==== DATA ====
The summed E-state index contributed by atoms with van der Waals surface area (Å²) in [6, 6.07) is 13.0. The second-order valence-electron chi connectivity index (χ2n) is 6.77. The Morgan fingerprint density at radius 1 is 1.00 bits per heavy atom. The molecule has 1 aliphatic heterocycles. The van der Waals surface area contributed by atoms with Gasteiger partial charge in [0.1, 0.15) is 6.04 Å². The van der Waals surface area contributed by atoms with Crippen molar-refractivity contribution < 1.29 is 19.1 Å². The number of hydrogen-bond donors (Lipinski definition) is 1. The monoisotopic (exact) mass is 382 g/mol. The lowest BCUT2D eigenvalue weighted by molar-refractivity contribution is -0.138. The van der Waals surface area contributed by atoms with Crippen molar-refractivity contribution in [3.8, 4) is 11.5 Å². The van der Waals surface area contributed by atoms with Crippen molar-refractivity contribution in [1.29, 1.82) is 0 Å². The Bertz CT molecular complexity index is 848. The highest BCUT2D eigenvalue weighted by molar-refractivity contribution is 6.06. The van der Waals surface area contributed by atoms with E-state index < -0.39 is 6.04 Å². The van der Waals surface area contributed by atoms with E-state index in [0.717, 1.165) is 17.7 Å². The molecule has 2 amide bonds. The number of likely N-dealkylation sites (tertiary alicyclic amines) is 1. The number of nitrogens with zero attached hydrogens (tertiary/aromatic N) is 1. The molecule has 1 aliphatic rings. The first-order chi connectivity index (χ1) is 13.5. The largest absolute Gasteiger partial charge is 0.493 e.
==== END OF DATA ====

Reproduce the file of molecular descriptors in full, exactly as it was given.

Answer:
The summed E-state index contributed by atoms with van der Waals surface area (Å²) in [6, 6.07) is 13.0. The second-order valence-electron chi connectivity index (χ2n) is 6.77. The Morgan fingerprint density at radius 1 is 1.00 bits per heavy atom. The molecule has 1 aliphatic heterocycles. The van der Waals surface area contributed by atoms with Gasteiger partial charge in [0.1, 0.15) is 6.04 Å². The van der Waals surface area contributed by atoms with Crippen molar-refractivity contribution < 1.29 is 19.1 Å². The number of hydrogen-bond donors (Lipinski definition) is 1. The monoisotopic (exact) mass is 382 g/mol. The lowest BCUT2D eigenvalue weighted by molar-refractivity contribution is -0.138. The van der Waals surface area contributed by atoms with Crippen molar-refractivity contribution in [3.8, 4) is 11.5 Å². The van der Waals surface area contributed by atoms with Crippen molar-refractivity contribution in [1.29, 1.82) is 0 Å². The Bertz CT molecular complexity index is 848. The highest BCUT2D eigenvalue weighted by molar-refractivity contribution is 6.06. The van der Waals surface area contributed by atoms with E-state index < -0.39 is 6.04 Å². The van der Waals surface area contributed by atoms with E-state index in [0.717, 1.165) is 17.7 Å². The molecule has 2 amide bonds. The number of likely N-dealkylation sites (tertiary alicyclic amines) is 1. The number of nitrogens with zero attached hydrogens (tertiary/aromatic N) is 1. The molecule has 1 aliphatic rings. The first-order chi connectivity index (χ1) is 13.5. The largest absolute Gasteiger partial charge is 0.493 e.